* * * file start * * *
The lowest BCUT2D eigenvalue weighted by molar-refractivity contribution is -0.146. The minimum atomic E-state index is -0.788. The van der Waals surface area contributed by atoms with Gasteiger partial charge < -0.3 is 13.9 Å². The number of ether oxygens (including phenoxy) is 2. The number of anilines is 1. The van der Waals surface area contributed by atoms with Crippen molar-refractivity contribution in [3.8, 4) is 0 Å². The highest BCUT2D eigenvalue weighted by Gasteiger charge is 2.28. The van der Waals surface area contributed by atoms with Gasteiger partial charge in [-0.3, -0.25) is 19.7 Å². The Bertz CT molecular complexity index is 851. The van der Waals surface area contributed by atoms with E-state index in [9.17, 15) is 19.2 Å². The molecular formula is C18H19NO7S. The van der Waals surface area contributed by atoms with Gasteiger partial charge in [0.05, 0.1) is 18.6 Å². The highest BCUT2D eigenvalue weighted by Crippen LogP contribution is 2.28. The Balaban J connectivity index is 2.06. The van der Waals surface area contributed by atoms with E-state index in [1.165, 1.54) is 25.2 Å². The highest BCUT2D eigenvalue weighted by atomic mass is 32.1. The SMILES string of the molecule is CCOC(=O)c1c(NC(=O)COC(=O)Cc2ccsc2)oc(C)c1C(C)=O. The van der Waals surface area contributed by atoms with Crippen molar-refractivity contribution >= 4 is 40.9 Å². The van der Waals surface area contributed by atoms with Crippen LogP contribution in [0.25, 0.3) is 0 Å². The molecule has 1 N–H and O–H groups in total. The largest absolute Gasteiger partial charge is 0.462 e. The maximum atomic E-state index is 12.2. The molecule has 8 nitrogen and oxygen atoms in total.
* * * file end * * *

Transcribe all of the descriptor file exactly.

The lowest BCUT2D eigenvalue weighted by molar-refractivity contribution is -0.146. The minimum atomic E-state index is -0.788. The van der Waals surface area contributed by atoms with Gasteiger partial charge < -0.3 is 13.9 Å². The number of ether oxygens (including phenoxy) is 2. The number of anilines is 1. The van der Waals surface area contributed by atoms with Crippen molar-refractivity contribution in [3.8, 4) is 0 Å². The highest BCUT2D eigenvalue weighted by Gasteiger charge is 2.28. The van der Waals surface area contributed by atoms with Gasteiger partial charge in [-0.3, -0.25) is 19.7 Å². The Bertz CT molecular complexity index is 851. The van der Waals surface area contributed by atoms with E-state index in [9.17, 15) is 19.2 Å². The molecular formula is C18H19NO7S. The van der Waals surface area contributed by atoms with Gasteiger partial charge in [0.05, 0.1) is 18.6 Å². The highest BCUT2D eigenvalue weighted by Crippen LogP contribution is 2.28. The Balaban J connectivity index is 2.06. The van der Waals surface area contributed by atoms with E-state index in [1.165, 1.54) is 25.2 Å². The highest BCUT2D eigenvalue weighted by atomic mass is 32.1. The SMILES string of the molecule is CCOC(=O)c1c(NC(=O)COC(=O)Cc2ccsc2)oc(C)c1C(C)=O. The van der Waals surface area contributed by atoms with Crippen molar-refractivity contribution >= 4 is 40.9 Å². The van der Waals surface area contributed by atoms with Crippen LogP contribution in [0.25, 0.3) is 0 Å². The molecule has 1 N–H and O–H groups in total. The largest absolute Gasteiger partial charge is 0.462 e. The maximum atomic E-state index is 12.2. The molecule has 8 nitrogen and oxygen atoms in total.